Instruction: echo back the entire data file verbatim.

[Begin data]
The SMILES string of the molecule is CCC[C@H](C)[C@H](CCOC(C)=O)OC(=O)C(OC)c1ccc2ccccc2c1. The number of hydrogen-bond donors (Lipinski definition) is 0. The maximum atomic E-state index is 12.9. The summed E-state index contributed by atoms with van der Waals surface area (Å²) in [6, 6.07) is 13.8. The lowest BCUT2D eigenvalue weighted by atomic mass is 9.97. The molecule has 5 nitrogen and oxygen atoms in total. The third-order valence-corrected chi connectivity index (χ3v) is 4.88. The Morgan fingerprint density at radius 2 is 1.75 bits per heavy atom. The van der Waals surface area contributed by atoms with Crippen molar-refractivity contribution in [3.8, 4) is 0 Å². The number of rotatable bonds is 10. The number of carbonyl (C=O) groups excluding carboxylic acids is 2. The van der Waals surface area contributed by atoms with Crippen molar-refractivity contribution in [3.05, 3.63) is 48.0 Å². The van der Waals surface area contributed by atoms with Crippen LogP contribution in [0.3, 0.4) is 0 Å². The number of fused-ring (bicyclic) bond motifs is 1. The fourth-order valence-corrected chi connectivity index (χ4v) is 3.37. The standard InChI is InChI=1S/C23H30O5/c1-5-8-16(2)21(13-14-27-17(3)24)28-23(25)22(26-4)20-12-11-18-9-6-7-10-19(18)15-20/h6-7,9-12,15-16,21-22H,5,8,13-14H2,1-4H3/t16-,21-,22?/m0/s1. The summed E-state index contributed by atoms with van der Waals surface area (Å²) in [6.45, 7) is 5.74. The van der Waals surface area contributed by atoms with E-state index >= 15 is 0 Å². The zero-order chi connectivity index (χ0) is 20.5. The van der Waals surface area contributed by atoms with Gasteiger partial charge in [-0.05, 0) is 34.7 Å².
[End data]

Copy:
The SMILES string of the molecule is CCC[C@H](C)[C@H](CCOC(C)=O)OC(=O)C(OC)c1ccc2ccccc2c1. The number of hydrogen-bond donors (Lipinski definition) is 0. The maximum atomic E-state index is 12.9. The summed E-state index contributed by atoms with van der Waals surface area (Å²) in [6, 6.07) is 13.8. The lowest BCUT2D eigenvalue weighted by atomic mass is 9.97. The molecule has 5 nitrogen and oxygen atoms in total. The third-order valence-corrected chi connectivity index (χ3v) is 4.88. The Morgan fingerprint density at radius 2 is 1.75 bits per heavy atom. The van der Waals surface area contributed by atoms with Crippen molar-refractivity contribution in [3.8, 4) is 0 Å². The number of rotatable bonds is 10. The number of carbonyl (C=O) groups excluding carboxylic acids is 2. The van der Waals surface area contributed by atoms with Crippen molar-refractivity contribution in [3.05, 3.63) is 48.0 Å². The van der Waals surface area contributed by atoms with Crippen LogP contribution in [0.3, 0.4) is 0 Å². The number of fused-ring (bicyclic) bond motifs is 1. The fourth-order valence-corrected chi connectivity index (χ4v) is 3.37. The standard InChI is InChI=1S/C23H30O5/c1-5-8-16(2)21(13-14-27-17(3)24)28-23(25)22(26-4)20-12-11-18-9-6-7-10-19(18)15-20/h6-7,9-12,15-16,21-22H,5,8,13-14H2,1-4H3/t16-,21-,22?/m0/s1. The summed E-state index contributed by atoms with van der Waals surface area (Å²) in [6.45, 7) is 5.74. The van der Waals surface area contributed by atoms with E-state index >= 15 is 0 Å². The zero-order chi connectivity index (χ0) is 20.5. The van der Waals surface area contributed by atoms with Gasteiger partial charge in [-0.05, 0) is 34.7 Å².